Over the past several days, I’ve been going through photographs of mine and assigning them to my posts here. In the process of doing so, I’ve noticed a handful of common threads in both my images and writing: simplicity, solitude, love, self-acceptance, authenticity, nature—things that truly speak to my heart. What this awareness has confirmed is the vital role creativity plays in my life and the positive effect it has on my way of being. Understanding this, and since it’s been quite some time since I last posted, I’ve set an intention to begin writing on a more regular basis and sharing the world as I see it through my eyes. And I’m certain my heart will thank me for it.
I was having an interesting discussion early last week with a delightful young person whom I had just met when the topic of intimate, vulnerable conversation came up and how it can seem difficult to come by these days. As we were parting ways after our short time together, something I heard a while back from Richard Rohr in an episode of the On Being podcast came to mind. I paraphrased as best I could in the moment and have since referred to the podcast’s transcript for Rohr’s precise sentiment: “Vulnerability transforms you. You can’t be in the presence of a truly vulnerable, honestly vulnerable person and not be affected. I think that’s the way we are meant to be in the presence of one another.”
I believe he’s right, for when one feels comfortable and safe enough to open up a bit and share something authentic about oneself with a fellow human being, it’s a true gift, as it gives the other the permission to do the same. And in the end, isn’t that all any of us are really seeking: the opportunity to be seen and accepted for who we are?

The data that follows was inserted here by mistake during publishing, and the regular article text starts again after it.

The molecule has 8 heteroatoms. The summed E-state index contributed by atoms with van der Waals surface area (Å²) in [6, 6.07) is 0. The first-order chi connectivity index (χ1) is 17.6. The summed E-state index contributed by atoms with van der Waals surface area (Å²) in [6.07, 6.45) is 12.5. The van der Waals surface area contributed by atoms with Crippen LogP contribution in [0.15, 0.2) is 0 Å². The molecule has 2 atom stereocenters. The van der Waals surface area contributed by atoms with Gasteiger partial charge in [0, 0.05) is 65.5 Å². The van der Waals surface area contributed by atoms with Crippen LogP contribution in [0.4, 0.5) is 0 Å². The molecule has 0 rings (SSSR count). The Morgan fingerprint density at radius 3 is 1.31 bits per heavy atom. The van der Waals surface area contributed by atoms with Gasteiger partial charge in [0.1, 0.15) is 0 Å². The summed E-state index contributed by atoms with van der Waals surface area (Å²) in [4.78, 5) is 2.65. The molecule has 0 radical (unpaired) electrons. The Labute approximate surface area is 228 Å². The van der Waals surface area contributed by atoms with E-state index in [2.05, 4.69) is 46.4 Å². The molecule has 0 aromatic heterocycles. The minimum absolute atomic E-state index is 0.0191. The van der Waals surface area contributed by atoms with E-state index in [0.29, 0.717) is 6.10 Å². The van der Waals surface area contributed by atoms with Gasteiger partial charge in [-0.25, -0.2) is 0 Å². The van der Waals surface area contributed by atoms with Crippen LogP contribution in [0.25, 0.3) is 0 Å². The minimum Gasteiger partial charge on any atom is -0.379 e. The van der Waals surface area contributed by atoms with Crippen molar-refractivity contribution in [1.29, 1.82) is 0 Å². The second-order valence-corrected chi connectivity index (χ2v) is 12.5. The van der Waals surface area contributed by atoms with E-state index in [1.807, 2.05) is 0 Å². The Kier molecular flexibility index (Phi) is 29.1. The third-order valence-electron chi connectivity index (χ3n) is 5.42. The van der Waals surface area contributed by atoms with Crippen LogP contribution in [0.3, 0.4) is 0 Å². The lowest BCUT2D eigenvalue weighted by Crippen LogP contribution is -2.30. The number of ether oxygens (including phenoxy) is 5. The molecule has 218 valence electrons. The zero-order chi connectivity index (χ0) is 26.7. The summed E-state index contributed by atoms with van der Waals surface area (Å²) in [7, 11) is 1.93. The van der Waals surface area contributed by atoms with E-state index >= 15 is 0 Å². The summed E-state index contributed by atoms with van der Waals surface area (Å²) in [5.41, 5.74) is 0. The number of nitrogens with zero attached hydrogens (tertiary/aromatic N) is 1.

I was out running an errand with my daughter one afternoon a couple of weeks ago when we came to a red light at a busy intersection in the city. On the near corner of our side of the street, a small, energetic group sporting matching blue t-shirts gathered around two folding tables with a poster-board sign attached advertising lemonade for sale: $1.00. Several cups of both the yellow and pink varieties sat iced and ready. At one point, my daughter made eye contact with the group’s front man who was busy scampering from car to car before the light turned green. As he approached, she smiled while lowering her window and informing him that, unfortunately, she didn’t have any cash on her. Without hesitation, he generously offered it to us free of charge, for which we thanked him but politely declined, not wanting to hold up traffic. As we pulled away shortly thereafter, I told my daughter that I was pretty sure I had a couple of dollars in my wallet and that we could stop on the way back.
As we approached the intersection on the return trip about thirty minutes later, we turned left at the light and wound our way through a parking lot that eventually led to a spot directly behind where the refreshment vendors had set up shop. The gentleman who had made us the kind offer earlier broke into a big smile when he saw that my daughter had returned and was approaching with cash in hand. The others working the stand thanked her profusely and even turned around to wave at and thank me from a distance.
That evening, my daughter and I both commented on how glad we were that we took the few minutes to go out of our way to help. It felt good. And looking back, I’m certain that she and I benefited from the interaction that day every bit as much as, if not more than, the nice people wearing blue.
I’ve been walking a fair amount lately, somewhere between thirty and forty miles a week by my estimation. I particularly like doing so early in the morning, setting my alarm for a little before five, which gives me just enough time for a few sips of coffee (decaf—it’s the ritual I crave) and fifteen minutes or so of peace and quiet before heading out the door by half past the hour.